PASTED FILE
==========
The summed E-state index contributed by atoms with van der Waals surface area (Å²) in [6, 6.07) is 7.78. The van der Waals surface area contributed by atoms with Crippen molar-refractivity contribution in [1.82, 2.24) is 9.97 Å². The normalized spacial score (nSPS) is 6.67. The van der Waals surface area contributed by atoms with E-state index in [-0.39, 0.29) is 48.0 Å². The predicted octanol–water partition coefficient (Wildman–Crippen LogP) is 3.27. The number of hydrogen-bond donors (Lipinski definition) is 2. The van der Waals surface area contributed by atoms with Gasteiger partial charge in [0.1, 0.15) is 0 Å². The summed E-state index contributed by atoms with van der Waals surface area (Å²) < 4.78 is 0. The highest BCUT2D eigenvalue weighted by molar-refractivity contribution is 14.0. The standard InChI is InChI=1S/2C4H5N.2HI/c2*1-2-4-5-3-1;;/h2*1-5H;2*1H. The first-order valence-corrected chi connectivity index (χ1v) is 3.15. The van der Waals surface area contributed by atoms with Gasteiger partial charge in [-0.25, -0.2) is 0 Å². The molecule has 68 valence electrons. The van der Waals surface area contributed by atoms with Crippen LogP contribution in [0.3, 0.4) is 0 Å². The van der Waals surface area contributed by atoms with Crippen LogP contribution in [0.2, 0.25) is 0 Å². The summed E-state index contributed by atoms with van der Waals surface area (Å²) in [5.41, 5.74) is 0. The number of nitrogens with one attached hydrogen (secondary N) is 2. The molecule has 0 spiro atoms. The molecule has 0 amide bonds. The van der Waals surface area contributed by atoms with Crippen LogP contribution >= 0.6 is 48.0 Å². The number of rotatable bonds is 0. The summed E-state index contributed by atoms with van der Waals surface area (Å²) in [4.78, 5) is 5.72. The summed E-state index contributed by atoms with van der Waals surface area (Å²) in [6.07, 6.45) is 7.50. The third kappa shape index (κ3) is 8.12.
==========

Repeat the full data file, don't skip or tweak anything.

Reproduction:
The summed E-state index contributed by atoms with van der Waals surface area (Å²) in [6, 6.07) is 7.78. The van der Waals surface area contributed by atoms with Crippen molar-refractivity contribution in [1.82, 2.24) is 9.97 Å². The normalized spacial score (nSPS) is 6.67. The van der Waals surface area contributed by atoms with E-state index in [-0.39, 0.29) is 48.0 Å². The predicted octanol–water partition coefficient (Wildman–Crippen LogP) is 3.27. The number of hydrogen-bond donors (Lipinski definition) is 2. The van der Waals surface area contributed by atoms with Gasteiger partial charge in [0.1, 0.15) is 0 Å². The summed E-state index contributed by atoms with van der Waals surface area (Å²) < 4.78 is 0. The highest BCUT2D eigenvalue weighted by molar-refractivity contribution is 14.0. The standard InChI is InChI=1S/2C4H5N.2HI/c2*1-2-4-5-3-1;;/h2*1-5H;2*1H. The first-order valence-corrected chi connectivity index (χ1v) is 3.15. The van der Waals surface area contributed by atoms with Gasteiger partial charge in [-0.25, -0.2) is 0 Å². The molecule has 68 valence electrons. The van der Waals surface area contributed by atoms with Crippen LogP contribution in [0.3, 0.4) is 0 Å². The van der Waals surface area contributed by atoms with Crippen LogP contribution in [0.2, 0.25) is 0 Å². The summed E-state index contributed by atoms with van der Waals surface area (Å²) in [5.41, 5.74) is 0. The number of nitrogens with one attached hydrogen (secondary N) is 2. The molecule has 0 spiro atoms. The molecule has 0 amide bonds. The van der Waals surface area contributed by atoms with Crippen LogP contribution >= 0.6 is 48.0 Å². The number of rotatable bonds is 0. The summed E-state index contributed by atoms with van der Waals surface area (Å²) in [4.78, 5) is 5.72. The summed E-state index contributed by atoms with van der Waals surface area (Å²) in [6.07, 6.45) is 7.50. The third kappa shape index (κ3) is 8.12.